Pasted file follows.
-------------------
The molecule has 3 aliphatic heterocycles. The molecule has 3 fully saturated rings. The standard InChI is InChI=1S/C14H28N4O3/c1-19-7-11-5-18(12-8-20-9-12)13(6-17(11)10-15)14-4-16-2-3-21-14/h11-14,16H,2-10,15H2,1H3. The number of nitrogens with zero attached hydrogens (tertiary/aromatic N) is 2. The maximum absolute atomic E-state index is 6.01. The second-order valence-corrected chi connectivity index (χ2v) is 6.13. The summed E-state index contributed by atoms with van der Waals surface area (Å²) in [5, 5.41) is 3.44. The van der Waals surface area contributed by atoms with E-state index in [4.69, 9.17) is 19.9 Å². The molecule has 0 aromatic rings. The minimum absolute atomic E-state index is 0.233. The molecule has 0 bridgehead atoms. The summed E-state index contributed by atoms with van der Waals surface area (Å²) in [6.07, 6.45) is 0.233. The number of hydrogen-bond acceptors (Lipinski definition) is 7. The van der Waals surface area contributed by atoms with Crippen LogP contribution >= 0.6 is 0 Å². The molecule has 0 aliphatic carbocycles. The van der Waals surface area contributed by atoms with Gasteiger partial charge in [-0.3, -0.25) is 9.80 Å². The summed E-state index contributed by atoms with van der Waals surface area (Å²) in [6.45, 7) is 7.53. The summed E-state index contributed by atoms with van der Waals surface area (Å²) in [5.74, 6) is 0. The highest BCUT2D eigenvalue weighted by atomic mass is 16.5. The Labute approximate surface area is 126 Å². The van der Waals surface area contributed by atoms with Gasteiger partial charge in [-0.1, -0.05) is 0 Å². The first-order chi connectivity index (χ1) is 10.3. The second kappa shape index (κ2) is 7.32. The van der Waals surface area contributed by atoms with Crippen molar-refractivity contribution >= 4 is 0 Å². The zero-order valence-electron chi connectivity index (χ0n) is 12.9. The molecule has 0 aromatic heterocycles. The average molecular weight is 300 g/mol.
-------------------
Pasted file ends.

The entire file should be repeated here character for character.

The molecule has 3 aliphatic heterocycles. The molecule has 3 fully saturated rings. The standard InChI is InChI=1S/C14H28N4O3/c1-19-7-11-5-18(12-8-20-9-12)13(6-17(11)10-15)14-4-16-2-3-21-14/h11-14,16H,2-10,15H2,1H3. The number of nitrogens with zero attached hydrogens (tertiary/aromatic N) is 2. The maximum absolute atomic E-state index is 6.01. The second-order valence-corrected chi connectivity index (χ2v) is 6.13. The summed E-state index contributed by atoms with van der Waals surface area (Å²) in [5, 5.41) is 3.44. The van der Waals surface area contributed by atoms with E-state index in [4.69, 9.17) is 19.9 Å². The molecule has 0 aromatic rings. The minimum absolute atomic E-state index is 0.233. The molecule has 0 bridgehead atoms. The summed E-state index contributed by atoms with van der Waals surface area (Å²) in [6.07, 6.45) is 0.233. The number of hydrogen-bond acceptors (Lipinski definition) is 7. The van der Waals surface area contributed by atoms with Crippen LogP contribution >= 0.6 is 0 Å². The molecule has 0 aliphatic carbocycles. The van der Waals surface area contributed by atoms with Gasteiger partial charge in [-0.3, -0.25) is 9.80 Å². The summed E-state index contributed by atoms with van der Waals surface area (Å²) in [6.45, 7) is 7.53. The summed E-state index contributed by atoms with van der Waals surface area (Å²) in [5.74, 6) is 0. The highest BCUT2D eigenvalue weighted by atomic mass is 16.5. The Labute approximate surface area is 126 Å². The van der Waals surface area contributed by atoms with Gasteiger partial charge in [-0.1, -0.05) is 0 Å². The first-order chi connectivity index (χ1) is 10.3. The second kappa shape index (κ2) is 7.32. The van der Waals surface area contributed by atoms with Crippen molar-refractivity contribution >= 4 is 0 Å². The zero-order valence-electron chi connectivity index (χ0n) is 12.9. The molecule has 0 aromatic heterocycles. The average molecular weight is 300 g/mol.